Many vocal Native American opponents to the pipeline also worry about their sacred wild rice fields, for which Minnesota is famous. But no one can walk through these fields; they require a boat. Their tall grasses grow out of lakes and are tucked in the north-central—and really wet—part of the state where they attract the hungry beaks of the emerald green-necked mallard and Canadian geese. The Great Lakes tribes, collectively called the Anishinaabe people, eat this rice as a traditional food. Wild rice is a part of their identity and culture.

Youth climate intervenor Nina Berglund would know. The 19-year-old is Northern Cheyenne and Oglala Lakota and grew up eating wild rice in Minnesota.

“They’re trying to destroy us because without clean drinking water, you can’t survive,” she said. “You can’t drink water if the oil’s in it. We can’t eat wild rice if that oil’s in it. We can’t hunt and fish like we could if there’s oil contaminating these lands and the waters.”

Nina Berglund, 19, is Northern Cheyenne and Oglala Lakota and grew up eating wild rice in Minnesota.
Nina Berglund, 19, is Northern Cheyenne and Oglala Lakota and grew up eating wild rice in Minnesota. "They’re trying to destroy us because without clean drinking water, you can’t survive,” she said. Photo: Nate Ptacek

Nina has been an activist since she was 14 and quickly found her place among environmentalists in 2016 during the Native American resistance, led by the Standing Rock Sioux Tribe, to stop the Dakota Access Pipeline in North Dakota.

Now, she’s upgraded to challenging the Minnesota Public Utilities Commission for granting Enbridge (the Canadian energy transport company) a key certificate for this pipeline. The legal journey began in July 2017, and it could drag on well past the fall.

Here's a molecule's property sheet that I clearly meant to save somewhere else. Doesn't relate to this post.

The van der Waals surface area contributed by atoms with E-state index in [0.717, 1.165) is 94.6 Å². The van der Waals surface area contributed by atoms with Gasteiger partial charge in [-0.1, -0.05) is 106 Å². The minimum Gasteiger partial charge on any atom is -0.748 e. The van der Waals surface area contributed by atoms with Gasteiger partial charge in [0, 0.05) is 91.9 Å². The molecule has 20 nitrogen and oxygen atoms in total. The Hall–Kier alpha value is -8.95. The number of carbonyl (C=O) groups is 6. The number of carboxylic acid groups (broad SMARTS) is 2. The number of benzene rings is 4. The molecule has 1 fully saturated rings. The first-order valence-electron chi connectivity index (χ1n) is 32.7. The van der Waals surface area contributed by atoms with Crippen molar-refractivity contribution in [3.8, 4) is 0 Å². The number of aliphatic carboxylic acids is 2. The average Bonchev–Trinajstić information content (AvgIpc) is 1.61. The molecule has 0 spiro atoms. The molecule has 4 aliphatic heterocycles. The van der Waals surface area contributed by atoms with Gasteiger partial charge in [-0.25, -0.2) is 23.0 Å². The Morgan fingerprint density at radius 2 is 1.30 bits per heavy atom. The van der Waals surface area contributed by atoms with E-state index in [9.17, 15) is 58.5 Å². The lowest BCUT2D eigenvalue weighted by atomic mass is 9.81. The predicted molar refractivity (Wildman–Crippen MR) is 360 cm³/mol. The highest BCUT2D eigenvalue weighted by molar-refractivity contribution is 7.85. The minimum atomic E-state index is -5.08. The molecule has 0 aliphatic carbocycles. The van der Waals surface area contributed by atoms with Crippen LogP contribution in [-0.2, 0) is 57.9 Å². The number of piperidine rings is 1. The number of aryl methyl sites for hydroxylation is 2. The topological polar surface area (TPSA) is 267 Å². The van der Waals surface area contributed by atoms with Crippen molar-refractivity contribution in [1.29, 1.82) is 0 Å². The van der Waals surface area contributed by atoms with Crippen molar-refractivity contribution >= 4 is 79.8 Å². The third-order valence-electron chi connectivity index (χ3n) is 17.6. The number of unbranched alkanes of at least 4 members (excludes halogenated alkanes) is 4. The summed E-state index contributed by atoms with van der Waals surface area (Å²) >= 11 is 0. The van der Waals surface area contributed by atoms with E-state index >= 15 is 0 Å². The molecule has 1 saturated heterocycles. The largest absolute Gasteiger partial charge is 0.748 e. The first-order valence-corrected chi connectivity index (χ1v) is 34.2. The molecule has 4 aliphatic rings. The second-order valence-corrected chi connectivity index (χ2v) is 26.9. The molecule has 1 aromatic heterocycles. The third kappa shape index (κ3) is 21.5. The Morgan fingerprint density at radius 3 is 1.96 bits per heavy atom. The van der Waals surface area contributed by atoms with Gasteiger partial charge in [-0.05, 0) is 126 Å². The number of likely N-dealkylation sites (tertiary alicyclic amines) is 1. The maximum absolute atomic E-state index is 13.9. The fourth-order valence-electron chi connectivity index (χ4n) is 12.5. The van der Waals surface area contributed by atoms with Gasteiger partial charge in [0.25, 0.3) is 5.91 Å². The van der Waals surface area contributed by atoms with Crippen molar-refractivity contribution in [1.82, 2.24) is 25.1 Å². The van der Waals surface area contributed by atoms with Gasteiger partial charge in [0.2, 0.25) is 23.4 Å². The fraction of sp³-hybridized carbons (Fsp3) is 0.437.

The youth themselves handled all their legal writing, witness designations and cross-​examinations. In the courtroom, these young people were not just kids. They were experts.

“We really know the legal record on this inside and out,” Brent said. “It’s really powerful that a group of high school and college students and recent grads just spent two years going toe-to-toe with the legal muscle of the fossil fuel industry.”

As the case moves through the courts, they’ve hired legal counsel from the University of Minnesota’s Environment and Energy Law Clinic to represent them. The coolest part? Their attorneys are no older than 26.

The courts are proving effective in delaying another crude oil pipeline: the Keystone XL Pipeline. A federal district court judge paused it last year due to the State Department’s failure to measure its potential impacts on climate change—a Federal law mandate, not an environmental law legal tactic. President Donald Trump, however, issued a presidential permit in March attempting to void the court ruling, and the legality of that will likely wind up back in the courts.

Young people can’t afford for things to get worse. That’s why Power Shift Network exists. These young people need people to support and guide them. At the end of the day, this fight is a personal one. The youth will have to lead themselves.

That’s why they’re in the courts—to set an example for their peers and ensure them all a future: a habitable planet with clean air and safe drinking water. They won’t take no for an answer.

On Friday, September 27, the Minnesota Pollution Control Agency denied a key water permit to Enbridge’s proposed Line 3 pipeline.